The La Plata Mountains as seen from above the author’s

Durango Bill's

Paleogeography (Historical Geology) Research

Appendix to the Evolution of the Colorado River and its Tributaries (Part 8)

The Defiance Plateau (Uplift, Upwarp), the Chuska Mountains, and Canyon de Chelly

Bill Butler

   The Defiance Plateau (also called Defiance Uplift and Defiance Upwarp) is of note as it is one of the easier locations where three separate periods of local uplift can be recognized. The area to the southeast of Salt Lake City has also had three identifiable periods of uplift (Sevier, Uinta, and Wasatch), but these have been spread out over a longer time period.

   The first uplift of the Defiance Plateau occurred in Laramide time. This blocked the southwest to northeast drainage from Arizona to Wyoming and helped form the ancestral Little Colorado River. The eastern boundary of the uplift was a monocline near the present Arizona / New Mexico border. The second picture (below) is a better illustration of this as the Chuska Mountains obscure the monocline at the north end. Also, there is a good photograph of the monocline on page 135 in the Fort Lewis College “Field Trip Guidebook”. Originally, drainage from the north end of the monocline was from west-southwest to east-northeast into the San Juan Basin. On the south end it appears the drainage has been from east to west, New Mexico into Arizona, since late Cretaceous time. (Again see the second picture.)

North end of the
          Defiance Uplift with Canyon de Chelly to the left and the
          Chuska Mountains to the right

   The picture above shows the north end of the Defiance Uplift. The Chuska Mountains run NNW to SSE along the Arizona/New Mexico border on the right side of the picture. The canyons in Canyon de Chelly National Monument are on the left side of the picture.

   During the Oligocene (or early Miocene) the Chuska Mountains rose. The Chuskas are a narrow north-northwest to south-southeast anticline that had lots of volcanic activity as opposed to the broad dome of the original Defiance Plateau, but they illustrate that a second round of uplift can occur in a given area. The top layer in the Chuskas is composed of basaltic lava that accompanied the uplift (including a caldera where state highway 134 crosses the range at Washington Pass – off the right edge of the picture), but the underlying Chuska Sandstone had been a mystery. Recent evidence now indicates the Chuska Sandstone was deposited in the Cretaceous as opposed to the previous estimate that it was early to mid Tertiary.

   Rivers and streams developed out of the new Chuska highlands, and these streams would follow the easiest paths to get to lower elevations. (The straight down the mountain rule – at right angles to topographic contour lines.) One of these streams that developed in the northern end of the Chuskas was Tsaile Creek. (Northernmost of the tributary canyons in the picture.)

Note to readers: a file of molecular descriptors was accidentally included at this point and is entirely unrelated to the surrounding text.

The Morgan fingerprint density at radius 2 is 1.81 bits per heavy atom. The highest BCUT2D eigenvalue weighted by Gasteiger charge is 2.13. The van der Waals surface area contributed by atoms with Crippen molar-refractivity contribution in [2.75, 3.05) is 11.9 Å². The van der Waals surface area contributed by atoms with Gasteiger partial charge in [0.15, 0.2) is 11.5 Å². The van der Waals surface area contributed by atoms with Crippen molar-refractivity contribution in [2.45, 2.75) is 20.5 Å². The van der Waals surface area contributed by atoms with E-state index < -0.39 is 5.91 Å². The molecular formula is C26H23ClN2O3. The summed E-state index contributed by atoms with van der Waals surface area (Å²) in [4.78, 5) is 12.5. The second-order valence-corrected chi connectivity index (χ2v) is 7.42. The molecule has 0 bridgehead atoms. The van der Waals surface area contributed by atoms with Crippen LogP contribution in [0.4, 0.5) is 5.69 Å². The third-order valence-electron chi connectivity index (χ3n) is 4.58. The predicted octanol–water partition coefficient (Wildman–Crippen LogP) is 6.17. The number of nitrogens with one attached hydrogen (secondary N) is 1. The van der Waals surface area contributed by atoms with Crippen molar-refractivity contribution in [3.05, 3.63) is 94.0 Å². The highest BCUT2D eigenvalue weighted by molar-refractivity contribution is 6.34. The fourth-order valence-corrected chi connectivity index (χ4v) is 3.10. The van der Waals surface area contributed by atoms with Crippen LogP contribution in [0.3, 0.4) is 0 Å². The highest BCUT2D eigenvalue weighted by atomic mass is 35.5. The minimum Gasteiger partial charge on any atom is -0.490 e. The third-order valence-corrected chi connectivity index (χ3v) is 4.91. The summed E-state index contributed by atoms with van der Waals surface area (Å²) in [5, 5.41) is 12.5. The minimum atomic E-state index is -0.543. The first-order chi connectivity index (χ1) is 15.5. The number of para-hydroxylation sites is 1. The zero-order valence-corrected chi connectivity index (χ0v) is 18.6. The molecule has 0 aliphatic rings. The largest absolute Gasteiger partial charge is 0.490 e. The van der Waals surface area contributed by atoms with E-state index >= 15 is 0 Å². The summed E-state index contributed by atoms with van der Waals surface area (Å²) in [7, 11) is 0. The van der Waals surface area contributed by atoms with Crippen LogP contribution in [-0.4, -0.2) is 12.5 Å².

Tsaile Creek flows southwestward from the highlands in the northern Chuskas until it joins Chinle Creek at the western end of Canyon de Chelly Monument. When it developed this route, the path would be straight down the mountain at right angles to the topographic lines. Then, like any mountain stream, it started to dig itself into a canyon.

   If we look at a topographic map of Tsaile Creek’s course today, especially the 8 linear mile section extending from Middle Trail Canyon to Black Rock Canyon, the course is no longer at right angles to the smoothed contour lines. Tsaile Creek and its canyon now flow parallel to the contour lines. This could only happen if there was an uplift somewhere to the southeast after Tsaile Creek was embedded in its canyon. This is then the third uplift.

   Thus, we have evidence of three separate local uplifts in the Defiance Plateau area. The other area that has had three uplifts is the Kaibab Plateau which we will get to in the next section.

South end of the
          Defiance Upwarp

   The picture above shows the south end of the Defiance Plateau. Arizona is to the left of the state line, and New Mexico is to the right. The major east/west highway is I-40 with Gallup, New Mexico just off the right edge. The smooth plateau (except for the canyon cutting through it) near the center of the picture is the core of the Defiance Uplift. Strata dip down to the east of it to produce hogback ridges. Further to the east in New Mexico, the dip is still down to the east but not as steeply. Hard sandstone layers form abrupt cliffs on the west side, and then dip down below surface as you progress eastward.

   There are two northeast to southwest drainage systems that indicate ancestral drainage has been consistently northeast to southwest since before the Defiance Plateau was uplifted. First, as seen in the above picture, Black Creek cuts from northeast to southwest right through the core of the Defiance Uplift. Thus Black Creek was in place before the plateau rose and cut down while the plateau was rising. (Black Creek Canyon looks young implying there has been renewed uplift in this area in the recent past.) Also drainage from Gallup, New Mexico (off the right edge) flows westward through the rising strata of the Defiance Upwarp. This drainage also had to be in place before the plateau rose. Both of these streams indicate drainage in this area has been from New Mexico into Arizona since late Cretaceous time. This is another contradiction to the theory that at one time an ancestral Colorado River continued eastward out of Arizona into New Mexico.

Return to Colorado's Gore Range (Part 7)

Continue to the Kaibab Plateau (Part 9)

Return to the Main Appendix Page for the Evolution of the Colorado River

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